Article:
Mealtime can be a challenging time for many sensory kids. This can be due to attentional issues, fine motor challenges making utensils difficult, or Sensory Processing Disorder that brings challenges with the texture, smell, and taste of many foods. Melissa Desrochers, a mom and an owner of a day-care business, saw a need with her own picky eaters at home and through her profession. She also notices that these same picky-eaters loved eating off toothpicks and Pick-Ease was born!
Here’s why I think Pick-Ease are such a powerful mealtime tool:
The Power of Choice
Rigid, anxious, and distracted kids can have a tough time with transitions especially if it’s a transition to an undesired task like eating for the picky eater. With Pick-Ease, giving a picky-eater a choice over what color / character Pick-Ease they would like to use can be a huge support for getting them over the hump.
The Art of Distraction
Sometimes, sustained focus at mealtimes is tough for our sensory kids and bringing in controlled distractions can be a big support. Having a collection of Pick-Ease to use throughout the meal can help bring fun into mealtime all while helping our sensory kids stay engaged and on-task.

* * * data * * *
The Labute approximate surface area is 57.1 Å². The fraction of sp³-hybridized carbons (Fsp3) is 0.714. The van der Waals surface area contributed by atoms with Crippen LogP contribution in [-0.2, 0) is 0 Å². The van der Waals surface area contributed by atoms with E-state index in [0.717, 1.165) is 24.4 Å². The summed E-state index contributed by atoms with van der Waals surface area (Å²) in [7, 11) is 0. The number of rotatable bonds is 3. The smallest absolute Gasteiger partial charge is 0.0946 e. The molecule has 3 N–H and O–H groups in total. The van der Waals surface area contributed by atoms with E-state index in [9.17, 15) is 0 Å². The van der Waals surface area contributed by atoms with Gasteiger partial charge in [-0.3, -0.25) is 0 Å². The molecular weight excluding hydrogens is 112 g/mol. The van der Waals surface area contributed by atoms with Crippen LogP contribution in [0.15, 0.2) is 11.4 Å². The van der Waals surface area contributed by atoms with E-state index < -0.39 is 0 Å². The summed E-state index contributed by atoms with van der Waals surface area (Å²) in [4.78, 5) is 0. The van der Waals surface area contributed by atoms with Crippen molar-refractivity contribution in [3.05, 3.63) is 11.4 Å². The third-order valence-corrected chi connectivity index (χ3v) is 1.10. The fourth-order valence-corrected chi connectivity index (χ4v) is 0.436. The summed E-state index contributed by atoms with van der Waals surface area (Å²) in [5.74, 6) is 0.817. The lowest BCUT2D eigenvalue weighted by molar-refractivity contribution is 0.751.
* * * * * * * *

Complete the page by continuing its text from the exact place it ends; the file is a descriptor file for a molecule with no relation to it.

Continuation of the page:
The Gift of the Fascination
As we know, bringing in a fascination into any experience can be a huge support for many of our sensory kids. With 12 different character choices, every child should find a Pick-Ease that supports a love or fascination.
As we know with many sensory kids, taking away one frustration often changes the whole experience. At mealtime, fine motor weaknesses and sensory sensitivities can leave our sensory kids prone to a low-frustration tolerance and to being easily overwhelmed by all the stimuli coming at them. With it’s big grip and chunky handle, Pick-Ease takes way the fine-motor frustration at mealtime which inevitability lessens the impact of the other sensory input.
For me, Sensory Organizing is about learning ways to reduce the stress from daily experiences for my sensory child so we can have more moments of real connection. Mealtime can be a challenging experience for many sensory kids. Pick-Ease can soften this experience for our kids and allow for better eating, sustained focus, and more fun. Simple tools for more peaceful days ~